Presentation on theme: "Business Law Ch 5 Civil law and Procedures. How do Crimes and Torts Differ Tort – Private or Civil wrong It is an offense against an individual Person."— Presentation transcript:
How do Crimes and Torts Differ Tort – Private or Civil wrong It is an offense against an individual Person is injured and can sue and obtain a judgment for damages Damages – Monetary award intended to compensate the injured party for the harm done
Elements of a Tort Four elements of most torts: 1.Duty 2.Breach 3.Injury 4.Causation
Elements of a Tort Four elements of most torts: 1.Duty - legal obligation to do or not to do something – Three duties created by tort law 1.Duty not to injure another (includes bodily, reputation, or invasion of privacy) 2.Duty not to interfere with the property rights of others (trespassing) 3.Duty not to interfere with the economic rights of other (contracts)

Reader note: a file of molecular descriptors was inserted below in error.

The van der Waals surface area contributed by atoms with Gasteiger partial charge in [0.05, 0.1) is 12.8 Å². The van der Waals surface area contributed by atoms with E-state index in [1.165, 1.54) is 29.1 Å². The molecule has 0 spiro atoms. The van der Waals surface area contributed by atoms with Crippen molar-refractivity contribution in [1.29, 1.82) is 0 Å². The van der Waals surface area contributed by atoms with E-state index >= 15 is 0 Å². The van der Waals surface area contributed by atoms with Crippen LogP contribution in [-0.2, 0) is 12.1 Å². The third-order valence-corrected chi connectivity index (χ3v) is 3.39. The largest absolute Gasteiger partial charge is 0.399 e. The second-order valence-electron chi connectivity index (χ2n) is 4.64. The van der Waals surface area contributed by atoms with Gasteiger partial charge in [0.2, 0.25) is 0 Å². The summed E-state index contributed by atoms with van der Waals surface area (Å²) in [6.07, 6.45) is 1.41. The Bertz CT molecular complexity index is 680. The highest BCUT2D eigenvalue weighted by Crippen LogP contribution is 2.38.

Elements of a Tort Four elements of most torts: 2.Breach - violation of the duty Intentional Torts – Defendant actually intended to inflict harm by their actions Negligence – Harm occurred as a result of neglect or carelessness of the defendant Strict Liability – Harm occurs when neither intent nor carelessness
Elements of a Tort Four elements of most torts: 3.Injury – A harm that is recognized by the law Injury must be proved
Elements of a Tort Four elements of most torts: 4.Causation – Breach of duty caused the injury Proximate Cause – Exists when a reasonably foreseeable breach of duty resulted in an injury
Responsibility for Another’s Tort All people, including minors, are personally responsible for their torts Vicarious Liability – One person is responsible for the torts of another – Example Parents give children “dangerous instruments” – Guns without proper instruction
5-1 Assessment Turn to page 84 and complete the 12 questions